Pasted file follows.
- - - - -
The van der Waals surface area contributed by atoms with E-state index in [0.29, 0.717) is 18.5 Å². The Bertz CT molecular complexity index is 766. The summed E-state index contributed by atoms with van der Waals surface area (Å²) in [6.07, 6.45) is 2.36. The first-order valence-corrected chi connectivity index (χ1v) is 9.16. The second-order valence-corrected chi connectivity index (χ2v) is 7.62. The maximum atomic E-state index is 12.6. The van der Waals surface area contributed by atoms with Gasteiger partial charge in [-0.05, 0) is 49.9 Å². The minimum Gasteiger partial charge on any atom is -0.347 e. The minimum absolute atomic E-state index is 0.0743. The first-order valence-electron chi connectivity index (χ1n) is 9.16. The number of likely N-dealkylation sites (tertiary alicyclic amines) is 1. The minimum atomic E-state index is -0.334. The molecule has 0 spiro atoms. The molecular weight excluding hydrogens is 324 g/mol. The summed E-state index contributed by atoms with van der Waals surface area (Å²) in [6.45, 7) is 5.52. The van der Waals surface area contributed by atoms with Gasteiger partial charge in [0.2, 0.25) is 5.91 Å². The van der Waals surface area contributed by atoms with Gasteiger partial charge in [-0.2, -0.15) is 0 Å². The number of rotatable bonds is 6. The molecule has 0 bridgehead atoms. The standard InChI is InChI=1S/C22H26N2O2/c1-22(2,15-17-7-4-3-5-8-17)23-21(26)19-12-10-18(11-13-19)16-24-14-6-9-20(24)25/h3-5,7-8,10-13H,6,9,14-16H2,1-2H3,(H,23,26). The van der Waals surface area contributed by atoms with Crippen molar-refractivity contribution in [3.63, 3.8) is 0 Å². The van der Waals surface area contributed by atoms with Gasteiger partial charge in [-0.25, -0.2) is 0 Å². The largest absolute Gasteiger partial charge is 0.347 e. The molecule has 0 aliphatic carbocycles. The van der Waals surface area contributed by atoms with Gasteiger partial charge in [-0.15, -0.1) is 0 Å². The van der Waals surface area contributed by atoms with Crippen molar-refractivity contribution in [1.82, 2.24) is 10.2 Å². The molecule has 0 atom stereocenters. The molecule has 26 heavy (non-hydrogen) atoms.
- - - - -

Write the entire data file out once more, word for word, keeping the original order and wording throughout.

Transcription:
The van der Waals surface area contributed by atoms with E-state index in [0.29, 0.717) is 18.5 Å². The Bertz CT molecular complexity index is 766. The summed E-state index contributed by atoms with van der Waals surface area (Å²) in [6.07, 6.45) is 2.36. The first-order valence-corrected chi connectivity index (χ1v) is 9.16. The second-order valence-corrected chi connectivity index (χ2v) is 7.62. The maximum atomic E-state index is 12.6. The van der Waals surface area contributed by atoms with Gasteiger partial charge in [-0.05, 0) is 49.9 Å². The minimum Gasteiger partial charge on any atom is -0.347 e. The minimum absolute atomic E-state index is 0.0743. The first-order valence-electron chi connectivity index (χ1n) is 9.16. The number of likely N-dealkylation sites (tertiary alicyclic amines) is 1. The minimum atomic E-state index is -0.334. The molecule has 0 spiro atoms. The molecular weight excluding hydrogens is 324 g/mol. The summed E-state index contributed by atoms with van der Waals surface area (Å²) in [6.45, 7) is 5.52. The van der Waals surface area contributed by atoms with Gasteiger partial charge in [0.2, 0.25) is 5.91 Å². The van der Waals surface area contributed by atoms with Gasteiger partial charge in [-0.2, -0.15) is 0 Å². The number of rotatable bonds is 6. The molecule has 0 bridgehead atoms. The standard InChI is InChI=1S/C22H26N2O2/c1-22(2,15-17-7-4-3-5-8-17)23-21(26)19-12-10-18(11-13-19)16-24-14-6-9-20(24)25/h3-5,7-8,10-13H,6,9,14-16H2,1-2H3,(H,23,26). The van der Waals surface area contributed by atoms with Crippen molar-refractivity contribution in [3.63, 3.8) is 0 Å². The van der Waals surface area contributed by atoms with Gasteiger partial charge in [-0.25, -0.2) is 0 Å². The largest absolute Gasteiger partial charge is 0.347 e. The molecule has 0 aliphatic carbocycles. The van der Waals surface area contributed by atoms with Gasteiger partial charge in [-0.15, -0.1) is 0 Å². The van der Waals surface area contributed by atoms with Crippen molar-refractivity contribution in [1.82, 2.24) is 10.2 Å². The molecule has 0 atom stereocenters. The molecule has 26 heavy (non-hydrogen) atoms.